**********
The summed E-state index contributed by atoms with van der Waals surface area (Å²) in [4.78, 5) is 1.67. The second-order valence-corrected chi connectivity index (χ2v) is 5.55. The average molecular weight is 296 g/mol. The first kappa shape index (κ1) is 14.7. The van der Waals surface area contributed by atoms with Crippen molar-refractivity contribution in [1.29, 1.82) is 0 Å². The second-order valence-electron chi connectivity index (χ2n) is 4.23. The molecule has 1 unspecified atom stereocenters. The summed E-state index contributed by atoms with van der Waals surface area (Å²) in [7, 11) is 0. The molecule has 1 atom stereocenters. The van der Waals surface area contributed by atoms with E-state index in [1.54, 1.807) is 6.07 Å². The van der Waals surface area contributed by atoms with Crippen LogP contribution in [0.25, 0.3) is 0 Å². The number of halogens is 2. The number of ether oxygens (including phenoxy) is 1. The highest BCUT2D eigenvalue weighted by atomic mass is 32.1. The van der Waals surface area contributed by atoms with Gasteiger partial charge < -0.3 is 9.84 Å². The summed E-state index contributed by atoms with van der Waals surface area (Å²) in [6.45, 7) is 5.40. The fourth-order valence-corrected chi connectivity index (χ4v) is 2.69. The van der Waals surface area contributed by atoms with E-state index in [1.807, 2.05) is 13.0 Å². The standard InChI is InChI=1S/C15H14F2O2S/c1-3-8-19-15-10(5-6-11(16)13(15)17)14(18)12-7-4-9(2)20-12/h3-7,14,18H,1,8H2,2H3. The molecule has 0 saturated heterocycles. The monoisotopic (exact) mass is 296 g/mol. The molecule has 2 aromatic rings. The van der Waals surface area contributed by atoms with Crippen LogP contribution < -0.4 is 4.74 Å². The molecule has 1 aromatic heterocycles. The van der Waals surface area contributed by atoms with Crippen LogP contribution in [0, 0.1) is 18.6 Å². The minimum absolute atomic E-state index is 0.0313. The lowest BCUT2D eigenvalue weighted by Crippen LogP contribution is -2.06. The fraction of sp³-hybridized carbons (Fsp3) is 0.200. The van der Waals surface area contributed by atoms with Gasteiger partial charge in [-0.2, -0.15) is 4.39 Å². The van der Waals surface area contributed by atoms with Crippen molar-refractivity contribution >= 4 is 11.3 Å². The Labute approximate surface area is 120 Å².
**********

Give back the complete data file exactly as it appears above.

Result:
The summed E-state index contributed by atoms with van der Waals surface area (Å²) in [4.78, 5) is 1.67. The second-order valence-corrected chi connectivity index (χ2v) is 5.55. The average molecular weight is 296 g/mol. The first kappa shape index (κ1) is 14.7. The van der Waals surface area contributed by atoms with Crippen molar-refractivity contribution in [1.29, 1.82) is 0 Å². The second-order valence-electron chi connectivity index (χ2n) is 4.23. The molecule has 1 unspecified atom stereocenters. The summed E-state index contributed by atoms with van der Waals surface area (Å²) in [7, 11) is 0. The molecule has 1 atom stereocenters. The van der Waals surface area contributed by atoms with E-state index in [1.54, 1.807) is 6.07 Å². The van der Waals surface area contributed by atoms with Crippen LogP contribution in [0.25, 0.3) is 0 Å². The number of halogens is 2. The number of ether oxygens (including phenoxy) is 1. The highest BCUT2D eigenvalue weighted by atomic mass is 32.1. The van der Waals surface area contributed by atoms with Gasteiger partial charge < -0.3 is 9.84 Å². The summed E-state index contributed by atoms with van der Waals surface area (Å²) in [6.45, 7) is 5.40. The fourth-order valence-corrected chi connectivity index (χ4v) is 2.69. The van der Waals surface area contributed by atoms with E-state index in [1.807, 2.05) is 13.0 Å². The standard InChI is InChI=1S/C15H14F2O2S/c1-3-8-19-15-10(5-6-11(16)13(15)17)14(18)12-7-4-9(2)20-12/h3-7,14,18H,1,8H2,2H3. The molecule has 0 saturated heterocycles. The monoisotopic (exact) mass is 296 g/mol. The molecule has 2 aromatic rings. The van der Waals surface area contributed by atoms with Crippen LogP contribution < -0.4 is 4.74 Å². The molecule has 1 aromatic heterocycles. The van der Waals surface area contributed by atoms with Crippen LogP contribution in [0, 0.1) is 18.6 Å². The minimum absolute atomic E-state index is 0.0313. The lowest BCUT2D eigenvalue weighted by Crippen LogP contribution is -2.06. The fraction of sp³-hybridized carbons (Fsp3) is 0.200. The van der Waals surface area contributed by atoms with Gasteiger partial charge in [-0.2, -0.15) is 4.39 Å². The van der Waals surface area contributed by atoms with Crippen molar-refractivity contribution >= 4 is 11.3 Å². The Labute approximate surface area is 120 Å².